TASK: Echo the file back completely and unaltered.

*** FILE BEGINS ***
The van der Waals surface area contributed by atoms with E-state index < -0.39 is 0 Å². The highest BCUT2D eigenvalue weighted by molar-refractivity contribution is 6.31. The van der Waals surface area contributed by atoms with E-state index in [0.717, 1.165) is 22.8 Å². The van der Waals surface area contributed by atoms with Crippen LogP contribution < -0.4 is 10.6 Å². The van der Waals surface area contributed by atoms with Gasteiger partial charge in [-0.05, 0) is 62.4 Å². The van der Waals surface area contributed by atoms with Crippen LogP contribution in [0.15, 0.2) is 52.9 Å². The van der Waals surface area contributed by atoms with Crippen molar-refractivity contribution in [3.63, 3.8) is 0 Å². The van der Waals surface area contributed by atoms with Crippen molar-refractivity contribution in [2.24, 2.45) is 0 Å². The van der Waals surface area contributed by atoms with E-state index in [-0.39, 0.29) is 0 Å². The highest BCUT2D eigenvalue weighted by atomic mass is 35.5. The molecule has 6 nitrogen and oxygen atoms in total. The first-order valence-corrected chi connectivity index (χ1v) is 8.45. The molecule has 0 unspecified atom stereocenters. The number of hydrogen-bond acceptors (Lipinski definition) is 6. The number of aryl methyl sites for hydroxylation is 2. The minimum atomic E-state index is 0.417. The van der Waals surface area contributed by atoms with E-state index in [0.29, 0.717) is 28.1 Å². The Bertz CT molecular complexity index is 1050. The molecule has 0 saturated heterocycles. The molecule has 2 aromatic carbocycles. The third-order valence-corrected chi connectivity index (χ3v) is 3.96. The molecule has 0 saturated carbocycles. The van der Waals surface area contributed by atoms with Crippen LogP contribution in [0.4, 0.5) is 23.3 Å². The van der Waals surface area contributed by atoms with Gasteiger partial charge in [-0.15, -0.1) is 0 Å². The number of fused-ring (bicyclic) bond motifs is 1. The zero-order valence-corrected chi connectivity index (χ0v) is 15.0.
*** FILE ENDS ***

The van der Waals surface area contributed by atoms with E-state index < -0.39 is 0 Å². The highest BCUT2D eigenvalue weighted by molar-refractivity contribution is 6.31. The van der Waals surface area contributed by atoms with E-state index in [0.717, 1.165) is 22.8 Å². The van der Waals surface area contributed by atoms with Crippen LogP contribution < -0.4 is 10.6 Å². The van der Waals surface area contributed by atoms with Gasteiger partial charge in [-0.05, 0) is 62.4 Å². The van der Waals surface area contributed by atoms with Crippen LogP contribution in [0.15, 0.2) is 52.9 Å². The van der Waals surface area contributed by atoms with Crippen molar-refractivity contribution in [3.63, 3.8) is 0 Å². The van der Waals surface area contributed by atoms with Crippen molar-refractivity contribution in [2.24, 2.45) is 0 Å². The van der Waals surface area contributed by atoms with E-state index in [-0.39, 0.29) is 0 Å². The highest BCUT2D eigenvalue weighted by atomic mass is 35.5. The molecule has 6 nitrogen and oxygen atoms in total. The first-order valence-corrected chi connectivity index (χ1v) is 8.45. The molecule has 0 unspecified atom stereocenters. The number of hydrogen-bond acceptors (Lipinski definition) is 6. The number of aryl methyl sites for hydroxylation is 2. The minimum atomic E-state index is 0.417. The van der Waals surface area contributed by atoms with E-state index in [0.29, 0.717) is 28.1 Å². The Bertz CT molecular complexity index is 1050. The molecule has 0 saturated heterocycles. The molecule has 2 aromatic carbocycles. The third-order valence-corrected chi connectivity index (χ3v) is 3.96. The molecule has 0 saturated carbocycles. The van der Waals surface area contributed by atoms with Crippen LogP contribution in [0.4, 0.5) is 23.3 Å². The van der Waals surface area contributed by atoms with Gasteiger partial charge in [-0.15, -0.1) is 0 Å². The number of fused-ring (bicyclic) bond motifs is 1. The zero-order valence-corrected chi connectivity index (χ0v) is 15.0.